One method of proposing a change to the Constitution - via a national convention - has never been used. This is the method Lessig wants to seize upon, because, he argues, it is simply too difficult to get two-thirds of each house of Congress to agree to any of the amendments he believes are needed. He believes it is time to "rewrite our Constitution," and he suggests doing it through a constitutional convention.
According to Article V of the Constitution, upon "the application of the legislatures of two thirds of the several states, [Congress] shall call a convention for proposing amendments." To achieve his goal, in August 2013 Lessig founded an organization to promote the calling of a national constitutional convention, known as Call a Convention. On page 293 of his 2011 book Republic, Lost: How Money Corrupts Congress - and a Plan to Stop It, he called for a constitutional convention as the only way to make the fundamentally transformative change he wants. "Even though it has never happened, however," he states, "a constitutional convention is the only final plausible strategy for forcing fundamental reform onto our Congress." (Emphasis added.)
Although there are many conservatives who are desirous of a convention in order to pass this or that "conservative" reform, they should understand that once the convention is seated, they might very well not have control of the agenda. And lots of liberal objectives may be on the docket. For example, Lessig has offered abolition of the Electoral College as one of the objectives that could be achieved at any such convention.
Lessig previously taught law at the University of Chicago, and later served as an advisor to Senator Barack Obama's 2008 presidential campaign. He was even mentioned as a possible Supreme Court nominee at one point. Certainly well-connected, Lessig was a participant at the 2013 Bilderberg Conference, where establishment insiders from Europe and North America met to discuss various topics, including their concerns about the growing anti-globalist wave, as was later demonstrated by the Brexit in the United Kingdom, and, of course, the election of Donald Trump as president of the United States.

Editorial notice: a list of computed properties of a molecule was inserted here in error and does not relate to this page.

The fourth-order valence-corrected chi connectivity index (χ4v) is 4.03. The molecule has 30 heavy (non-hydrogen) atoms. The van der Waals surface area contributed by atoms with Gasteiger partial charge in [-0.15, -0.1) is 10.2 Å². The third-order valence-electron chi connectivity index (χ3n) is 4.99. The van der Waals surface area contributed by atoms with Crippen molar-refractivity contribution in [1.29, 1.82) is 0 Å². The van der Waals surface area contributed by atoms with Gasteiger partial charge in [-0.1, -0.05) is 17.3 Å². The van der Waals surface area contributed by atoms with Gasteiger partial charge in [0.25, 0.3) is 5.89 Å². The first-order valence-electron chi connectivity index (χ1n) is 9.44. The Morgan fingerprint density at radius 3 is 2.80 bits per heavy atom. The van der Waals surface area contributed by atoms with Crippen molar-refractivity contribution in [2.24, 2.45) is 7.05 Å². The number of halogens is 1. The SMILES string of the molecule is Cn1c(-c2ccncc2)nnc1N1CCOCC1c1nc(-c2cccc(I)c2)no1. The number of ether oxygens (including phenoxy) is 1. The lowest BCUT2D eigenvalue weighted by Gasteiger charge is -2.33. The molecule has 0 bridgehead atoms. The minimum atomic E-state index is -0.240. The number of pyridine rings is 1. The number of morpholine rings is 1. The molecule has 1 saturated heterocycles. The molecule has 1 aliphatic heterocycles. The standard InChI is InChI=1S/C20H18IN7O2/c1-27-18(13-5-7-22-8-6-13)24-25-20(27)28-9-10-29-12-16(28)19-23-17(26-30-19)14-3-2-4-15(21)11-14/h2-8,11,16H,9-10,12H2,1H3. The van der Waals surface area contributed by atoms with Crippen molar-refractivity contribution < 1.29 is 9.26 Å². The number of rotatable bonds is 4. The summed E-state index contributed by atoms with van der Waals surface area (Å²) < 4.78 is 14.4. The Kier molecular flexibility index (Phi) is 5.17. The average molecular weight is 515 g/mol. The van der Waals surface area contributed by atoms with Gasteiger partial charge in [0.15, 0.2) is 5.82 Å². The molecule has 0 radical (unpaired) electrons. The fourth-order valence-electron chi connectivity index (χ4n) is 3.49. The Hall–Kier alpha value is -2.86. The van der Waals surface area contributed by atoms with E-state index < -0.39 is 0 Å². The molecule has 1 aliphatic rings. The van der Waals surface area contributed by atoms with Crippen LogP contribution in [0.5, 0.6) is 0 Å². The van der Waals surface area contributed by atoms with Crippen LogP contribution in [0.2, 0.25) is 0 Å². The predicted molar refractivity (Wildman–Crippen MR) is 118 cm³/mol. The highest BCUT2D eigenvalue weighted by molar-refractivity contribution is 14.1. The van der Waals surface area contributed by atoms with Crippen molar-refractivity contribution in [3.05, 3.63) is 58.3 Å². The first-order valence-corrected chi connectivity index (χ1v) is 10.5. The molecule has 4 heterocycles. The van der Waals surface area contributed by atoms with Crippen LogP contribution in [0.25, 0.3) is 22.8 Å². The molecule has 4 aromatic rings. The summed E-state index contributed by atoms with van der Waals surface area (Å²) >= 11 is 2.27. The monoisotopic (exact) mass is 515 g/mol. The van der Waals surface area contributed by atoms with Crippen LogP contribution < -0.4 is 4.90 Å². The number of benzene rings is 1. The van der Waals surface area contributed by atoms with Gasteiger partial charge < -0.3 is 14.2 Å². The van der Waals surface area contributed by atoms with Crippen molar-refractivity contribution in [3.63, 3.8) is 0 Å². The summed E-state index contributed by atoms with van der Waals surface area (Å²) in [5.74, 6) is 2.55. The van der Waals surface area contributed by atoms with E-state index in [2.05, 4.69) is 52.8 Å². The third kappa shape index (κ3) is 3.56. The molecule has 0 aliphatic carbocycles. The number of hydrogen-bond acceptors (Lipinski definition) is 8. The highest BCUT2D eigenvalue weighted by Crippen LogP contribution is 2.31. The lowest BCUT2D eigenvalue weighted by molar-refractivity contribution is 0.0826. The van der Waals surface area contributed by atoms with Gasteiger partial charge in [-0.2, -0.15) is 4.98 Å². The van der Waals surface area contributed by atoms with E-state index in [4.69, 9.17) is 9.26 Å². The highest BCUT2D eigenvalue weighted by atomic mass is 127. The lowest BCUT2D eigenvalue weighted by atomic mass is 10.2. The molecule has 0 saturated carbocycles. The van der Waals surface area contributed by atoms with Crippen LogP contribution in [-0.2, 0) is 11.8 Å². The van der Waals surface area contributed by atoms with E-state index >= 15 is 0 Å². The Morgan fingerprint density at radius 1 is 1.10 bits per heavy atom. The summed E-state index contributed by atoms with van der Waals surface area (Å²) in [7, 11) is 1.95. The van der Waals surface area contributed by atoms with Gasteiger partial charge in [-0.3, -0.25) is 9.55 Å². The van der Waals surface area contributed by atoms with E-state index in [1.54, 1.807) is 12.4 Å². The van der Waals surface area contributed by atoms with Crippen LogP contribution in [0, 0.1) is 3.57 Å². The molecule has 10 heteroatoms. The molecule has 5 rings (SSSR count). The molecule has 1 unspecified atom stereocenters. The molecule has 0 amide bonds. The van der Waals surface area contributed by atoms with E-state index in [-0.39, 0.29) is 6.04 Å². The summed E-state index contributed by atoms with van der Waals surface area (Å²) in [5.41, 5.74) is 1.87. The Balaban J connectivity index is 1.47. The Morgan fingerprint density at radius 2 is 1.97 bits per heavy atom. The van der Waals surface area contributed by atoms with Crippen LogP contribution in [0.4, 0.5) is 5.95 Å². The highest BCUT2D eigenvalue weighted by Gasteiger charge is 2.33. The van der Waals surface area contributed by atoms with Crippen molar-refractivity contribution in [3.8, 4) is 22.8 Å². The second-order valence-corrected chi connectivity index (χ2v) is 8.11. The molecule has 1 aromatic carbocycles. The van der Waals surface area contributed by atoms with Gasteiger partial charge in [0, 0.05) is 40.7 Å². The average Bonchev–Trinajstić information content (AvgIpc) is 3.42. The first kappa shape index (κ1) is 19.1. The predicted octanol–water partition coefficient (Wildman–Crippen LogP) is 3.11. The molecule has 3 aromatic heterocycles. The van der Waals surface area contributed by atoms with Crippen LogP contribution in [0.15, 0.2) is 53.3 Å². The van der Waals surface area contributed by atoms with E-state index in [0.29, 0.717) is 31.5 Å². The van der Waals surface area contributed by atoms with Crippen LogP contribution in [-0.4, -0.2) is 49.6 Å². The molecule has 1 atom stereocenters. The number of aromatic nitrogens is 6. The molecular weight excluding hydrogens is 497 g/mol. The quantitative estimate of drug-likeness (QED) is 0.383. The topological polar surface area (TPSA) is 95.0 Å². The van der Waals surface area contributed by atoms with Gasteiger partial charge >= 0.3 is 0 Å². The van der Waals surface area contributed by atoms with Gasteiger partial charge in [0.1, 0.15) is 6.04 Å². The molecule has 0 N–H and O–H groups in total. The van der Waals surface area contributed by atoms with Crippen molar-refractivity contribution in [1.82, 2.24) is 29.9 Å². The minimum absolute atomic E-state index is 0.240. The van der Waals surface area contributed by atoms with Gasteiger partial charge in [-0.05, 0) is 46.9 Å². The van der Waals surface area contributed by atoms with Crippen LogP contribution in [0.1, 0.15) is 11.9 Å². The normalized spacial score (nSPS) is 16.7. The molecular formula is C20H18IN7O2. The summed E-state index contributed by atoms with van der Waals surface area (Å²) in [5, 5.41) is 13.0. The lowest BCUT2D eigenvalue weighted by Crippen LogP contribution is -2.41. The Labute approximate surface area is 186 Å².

After Trump's surprising victory over Hillary Clinton, Lessig attempted to usurp the results by persuading presidential electors to break their pledges to vote for Trump. Lessig even offered free legal counsel to any elector who might face legal consequences by switching his or her vote from Trump to Clinton or even someone else. Republican elector Patricia Allen of Tennessee was enraged at this suggestion, declaring, "That borders on bribery. Carried to this extreme, the day might come when an elector could be sold to the highest bidder."
Lessig demonstrated no embarrassment at his brazen attempt to subvert the constitutional method of electing the president of the United States. Given Lessig's lack of acceptance of the legitimate victory at the polls by Trump, it is perhaps not surprising that he believes our present Constitution needs to be junked.
Left Likes Court Decisions - if They Advance Their Agenda
After the 2010 Supreme Court ruling Citizens United v. Federal Election Commission, which declared that corporations, specifically 501(c)(4) public advocacy groups, as well as trade associations, have a constitutionally protected right to make financial contributions in election campaigns, Lessig emerged as a major opponent of that decision. His followers and other left-wing groups have even suggested an amendment to the Constitution through an Article V constitutional convention to gut the Citizens United decision by banning all private money for political races and requiring that elections be publicly financed. (The purpose is purely self-serving leftism, since the same leftists are all for unions giving millions each election to Democrats and having "mainstream" news media push left-wing candidates.)